I apply the term transmission ecology in reference to both the symbolic spaces of cultural production such as a radio station, and to the invisible but very material space of dynamic electromagnetic interactions, both of which feature the collaboration between people and things. Transmission ecology asks more than “who owns the airwaves” by questioning the shifting relationships between all actors in the environment, from human to device to localized weather system to nearby star, and thus is not defined by homeostasis but by constant change. These relationships also support a theory of technology where people are not the absolute controllers of things, but where a push and pull of collaboration occurs within complex material and cultural environments.

Photo of Respire by Anna Friz, a large installation of radios from Nuit Blanche Toronto, 2009. 

Photo of Respire by Anna Friz, a large installation of radios from Nuit Blanche Toronto, 2009.

All activities in the electro-magnetic spectrum form ecologies in relation to one another conceptually, performatively, and materially. Consider the Radia network, an international alliance of independent radio stations who share radio art programming as an alternate transmission ecology within the broader culture of private broadcast radio stations. Another kind of ecology is formed by radio receivers all playing the same station diffused across countless cars and households, as they function in relation to other kinds of wireless devices and electronic systems nearby. Such a muster of receivers can be physically brought together, for instance, in a multi-channel radio installation, to reveal the complex relationships among devices, as each receiver also becomes a sender by electronically effecting its neighbor. A mobile phone receiving wireless internet likewise functions within the instability inherent in the surrounding transmission ecology shaped by all aspects of the built environment, such as the electrical grid and other urban infrastructure, as well as weather or time of day or solar flares. Human bodies and devices alike register the invisible electromagnetic activity that surrounds us as physical, measurable, and affective.

With this in mind consider radio art as occupying “radio space,” a continuous, available, fluctuating area described by the reach of signals within overlapping fields of influence and the space of imagination that invisible territory enables. The extrasensory nature of radio space allows for a productive slippage between real material signals and audible imaginary landscapes. Many radio art and transmission art works specifically draw attention to the transmission ecology in order to question the naturalization of mainstream communications systems, the normalization of practices within those systems, and the pervasiveness of electrical infrastructure, proposing alternate narratives and experiences.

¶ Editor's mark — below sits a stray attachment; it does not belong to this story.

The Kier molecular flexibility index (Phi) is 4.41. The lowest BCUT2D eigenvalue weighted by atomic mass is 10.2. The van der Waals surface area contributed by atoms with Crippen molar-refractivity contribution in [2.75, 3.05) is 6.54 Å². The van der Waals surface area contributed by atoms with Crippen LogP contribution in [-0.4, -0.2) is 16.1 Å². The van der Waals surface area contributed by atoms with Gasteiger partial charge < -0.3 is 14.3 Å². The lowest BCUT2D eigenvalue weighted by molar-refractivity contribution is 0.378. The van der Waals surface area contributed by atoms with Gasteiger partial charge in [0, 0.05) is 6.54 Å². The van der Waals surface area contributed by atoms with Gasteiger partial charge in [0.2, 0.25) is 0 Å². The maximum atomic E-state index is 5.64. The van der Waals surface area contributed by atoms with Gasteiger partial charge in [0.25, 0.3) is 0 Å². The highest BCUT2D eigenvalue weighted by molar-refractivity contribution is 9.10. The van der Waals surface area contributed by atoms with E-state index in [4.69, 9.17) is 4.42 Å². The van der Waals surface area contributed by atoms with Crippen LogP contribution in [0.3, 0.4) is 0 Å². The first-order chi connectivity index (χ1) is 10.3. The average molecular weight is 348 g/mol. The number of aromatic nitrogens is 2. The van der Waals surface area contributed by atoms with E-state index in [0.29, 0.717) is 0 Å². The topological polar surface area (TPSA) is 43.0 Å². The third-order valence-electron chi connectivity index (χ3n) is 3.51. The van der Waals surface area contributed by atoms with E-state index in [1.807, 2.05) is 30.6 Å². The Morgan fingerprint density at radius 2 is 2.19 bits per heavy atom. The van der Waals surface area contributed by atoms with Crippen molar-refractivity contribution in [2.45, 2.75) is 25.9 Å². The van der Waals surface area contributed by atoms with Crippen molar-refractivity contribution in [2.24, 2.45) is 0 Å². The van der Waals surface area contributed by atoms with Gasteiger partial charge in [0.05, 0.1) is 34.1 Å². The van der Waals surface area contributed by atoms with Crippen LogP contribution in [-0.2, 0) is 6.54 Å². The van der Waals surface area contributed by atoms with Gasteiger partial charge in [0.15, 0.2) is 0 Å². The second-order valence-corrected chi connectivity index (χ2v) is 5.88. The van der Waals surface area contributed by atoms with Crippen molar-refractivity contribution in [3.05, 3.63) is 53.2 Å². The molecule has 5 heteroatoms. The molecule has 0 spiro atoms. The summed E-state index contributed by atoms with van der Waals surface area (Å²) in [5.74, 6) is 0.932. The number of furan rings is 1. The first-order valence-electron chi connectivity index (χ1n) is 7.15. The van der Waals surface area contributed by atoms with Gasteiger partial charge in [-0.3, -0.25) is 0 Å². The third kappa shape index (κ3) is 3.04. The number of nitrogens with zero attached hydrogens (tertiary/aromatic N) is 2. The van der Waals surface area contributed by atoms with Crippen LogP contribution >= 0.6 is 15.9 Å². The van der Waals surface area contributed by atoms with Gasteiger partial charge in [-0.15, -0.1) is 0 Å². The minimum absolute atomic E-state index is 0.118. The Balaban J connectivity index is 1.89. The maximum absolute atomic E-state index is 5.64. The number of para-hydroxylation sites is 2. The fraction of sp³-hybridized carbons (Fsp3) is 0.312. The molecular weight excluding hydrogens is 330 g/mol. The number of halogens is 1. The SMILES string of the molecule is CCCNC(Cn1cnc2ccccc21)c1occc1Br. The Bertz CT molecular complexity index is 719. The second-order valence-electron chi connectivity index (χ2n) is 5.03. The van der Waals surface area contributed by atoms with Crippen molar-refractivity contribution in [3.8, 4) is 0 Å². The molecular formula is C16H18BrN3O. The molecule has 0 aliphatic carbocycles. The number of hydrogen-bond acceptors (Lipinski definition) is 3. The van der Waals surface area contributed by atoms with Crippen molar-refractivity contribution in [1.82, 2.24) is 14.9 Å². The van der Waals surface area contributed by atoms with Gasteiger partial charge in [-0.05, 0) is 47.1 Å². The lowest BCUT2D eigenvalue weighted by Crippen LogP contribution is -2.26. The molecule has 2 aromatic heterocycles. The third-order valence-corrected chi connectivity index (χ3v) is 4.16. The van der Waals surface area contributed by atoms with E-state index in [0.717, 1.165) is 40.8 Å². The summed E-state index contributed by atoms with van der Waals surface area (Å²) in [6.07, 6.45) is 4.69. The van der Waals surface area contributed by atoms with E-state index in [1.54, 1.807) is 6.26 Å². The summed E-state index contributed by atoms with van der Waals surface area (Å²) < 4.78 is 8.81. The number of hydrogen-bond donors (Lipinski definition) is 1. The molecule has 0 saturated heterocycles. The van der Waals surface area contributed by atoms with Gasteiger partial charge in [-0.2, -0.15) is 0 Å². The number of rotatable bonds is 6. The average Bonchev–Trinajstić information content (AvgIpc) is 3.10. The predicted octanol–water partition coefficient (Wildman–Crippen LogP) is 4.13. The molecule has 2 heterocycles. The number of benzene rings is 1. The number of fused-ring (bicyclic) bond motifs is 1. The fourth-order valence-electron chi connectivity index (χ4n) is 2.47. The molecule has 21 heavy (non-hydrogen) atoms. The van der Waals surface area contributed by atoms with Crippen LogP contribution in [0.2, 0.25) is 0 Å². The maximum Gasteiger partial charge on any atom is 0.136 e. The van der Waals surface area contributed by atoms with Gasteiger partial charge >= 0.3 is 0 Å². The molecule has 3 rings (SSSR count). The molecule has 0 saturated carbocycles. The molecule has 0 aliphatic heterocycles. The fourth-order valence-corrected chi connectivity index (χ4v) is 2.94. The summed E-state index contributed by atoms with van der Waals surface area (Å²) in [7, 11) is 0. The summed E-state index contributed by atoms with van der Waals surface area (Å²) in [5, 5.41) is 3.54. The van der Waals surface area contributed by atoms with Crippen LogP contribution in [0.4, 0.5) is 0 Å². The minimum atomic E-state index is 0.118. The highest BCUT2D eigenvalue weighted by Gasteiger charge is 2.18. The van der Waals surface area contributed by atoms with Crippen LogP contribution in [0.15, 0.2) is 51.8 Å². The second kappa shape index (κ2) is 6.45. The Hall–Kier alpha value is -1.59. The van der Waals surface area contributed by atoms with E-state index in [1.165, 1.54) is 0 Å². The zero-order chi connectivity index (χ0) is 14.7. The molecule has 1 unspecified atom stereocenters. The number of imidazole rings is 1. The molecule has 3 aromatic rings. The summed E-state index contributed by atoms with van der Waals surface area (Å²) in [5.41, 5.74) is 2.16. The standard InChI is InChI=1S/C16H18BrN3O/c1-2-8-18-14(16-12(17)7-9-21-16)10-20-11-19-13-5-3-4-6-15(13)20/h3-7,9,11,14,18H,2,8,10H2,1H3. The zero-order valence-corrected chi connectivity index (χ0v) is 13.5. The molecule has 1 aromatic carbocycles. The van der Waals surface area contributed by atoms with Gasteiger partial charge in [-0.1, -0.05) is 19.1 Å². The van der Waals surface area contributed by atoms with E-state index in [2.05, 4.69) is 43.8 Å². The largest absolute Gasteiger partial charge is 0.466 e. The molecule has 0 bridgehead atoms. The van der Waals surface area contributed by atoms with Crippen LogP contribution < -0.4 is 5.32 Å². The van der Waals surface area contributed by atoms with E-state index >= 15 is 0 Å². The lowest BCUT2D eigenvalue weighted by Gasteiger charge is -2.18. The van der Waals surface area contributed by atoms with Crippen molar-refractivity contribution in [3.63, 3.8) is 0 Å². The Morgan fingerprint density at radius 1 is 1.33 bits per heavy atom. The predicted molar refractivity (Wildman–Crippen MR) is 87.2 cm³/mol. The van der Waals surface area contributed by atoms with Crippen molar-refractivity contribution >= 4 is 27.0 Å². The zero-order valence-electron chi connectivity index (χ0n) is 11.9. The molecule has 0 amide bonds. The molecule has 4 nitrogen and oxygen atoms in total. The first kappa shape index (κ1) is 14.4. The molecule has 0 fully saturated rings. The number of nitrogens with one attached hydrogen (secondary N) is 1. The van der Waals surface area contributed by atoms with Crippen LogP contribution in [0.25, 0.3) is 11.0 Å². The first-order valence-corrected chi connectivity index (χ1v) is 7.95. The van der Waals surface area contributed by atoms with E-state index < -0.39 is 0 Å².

So what is some of this work like? In the past year I have had the pleasure to work with Chicago-based Radius, an experimental radio-based platform which curates monthly episodes broadcast locally using the Audio Relay Unit, an unlicensed autonomous low-watt FM radio transmitter system developed in 2002 by Temporary Services and the Intermod Series. Radius neatly unites radio and transmission art by embracing the production of artistic content for broadcast, sampling existing content for artistic expression, and artistic use of the electro-magnetic spectrum generally. Radius functions as an intermittent exhibition space and as an intervention into the predictable daily grind of the FM dial. Artists compose their pieces specifically for the interference-prone radio space where their work may only be heard in fragments, as the instability and fluctuations of the relatively small Radius signal in relation to the big commercial stations broadcasting from downtown all form the context for experiencing the radio art works. Radius broadcasts one episode per month, on a schedule determined by the artist, with pieces varying in length and repetition, and some following a strict schedule related to cosmic or social timing.

Friz_Transmission_from_skaftfell1

Photo of my private transmitter + antenna pointing out the window in Seydisfjördur, Iceland